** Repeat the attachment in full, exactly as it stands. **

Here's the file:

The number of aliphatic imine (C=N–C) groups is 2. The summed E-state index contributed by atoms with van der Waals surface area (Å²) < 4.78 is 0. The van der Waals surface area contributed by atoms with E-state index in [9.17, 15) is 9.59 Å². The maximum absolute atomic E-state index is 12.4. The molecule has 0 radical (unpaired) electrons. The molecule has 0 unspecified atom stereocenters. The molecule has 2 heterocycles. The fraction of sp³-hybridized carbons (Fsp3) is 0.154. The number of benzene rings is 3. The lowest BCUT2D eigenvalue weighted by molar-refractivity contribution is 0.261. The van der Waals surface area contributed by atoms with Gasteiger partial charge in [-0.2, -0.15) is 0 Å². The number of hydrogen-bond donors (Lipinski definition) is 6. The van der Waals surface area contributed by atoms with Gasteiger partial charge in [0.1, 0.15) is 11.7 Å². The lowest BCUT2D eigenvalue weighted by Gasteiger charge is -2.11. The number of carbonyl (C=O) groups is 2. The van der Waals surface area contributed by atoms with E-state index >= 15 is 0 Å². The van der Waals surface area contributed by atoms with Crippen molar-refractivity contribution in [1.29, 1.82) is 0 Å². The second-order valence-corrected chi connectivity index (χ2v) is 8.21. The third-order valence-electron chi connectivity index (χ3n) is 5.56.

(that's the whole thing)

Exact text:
The number of aliphatic imine (C=N–C) groups is 2. The summed E-state index contributed by atoms with van der Waals surface area (Å²) < 4.78 is 0. The van der Waals surface area contributed by atoms with E-state index in [9.17, 15) is 9.59 Å². The maximum absolute atomic E-state index is 12.4. The molecule has 0 radical (unpaired) electrons. The molecule has 0 unspecified atom stereocenters. The molecule has 2 heterocycles. The fraction of sp³-hybridized carbons (Fsp3) is 0.154. The number of benzene rings is 3. The lowest BCUT2D eigenvalue weighted by molar-refractivity contribution is 0.261. The van der Waals surface area contributed by atoms with Gasteiger partial charge in [-0.2, -0.15) is 0 Å². The number of hydrogen-bond donors (Lipinski definition) is 6. The van der Waals surface area contributed by atoms with Gasteiger partial charge in [0.1, 0.15) is 11.7 Å². The lowest BCUT2D eigenvalue weighted by Gasteiger charge is -2.11. The number of carbonyl (C=O) groups is 2. The van der Waals surface area contributed by atoms with E-state index >= 15 is 0 Å². The van der Waals surface area contributed by atoms with Crippen molar-refractivity contribution in [1.29, 1.82) is 0 Å². The second-order valence-corrected chi connectivity index (χ2v) is 8.21. The third-order valence-electron chi connectivity index (χ3n) is 5.56.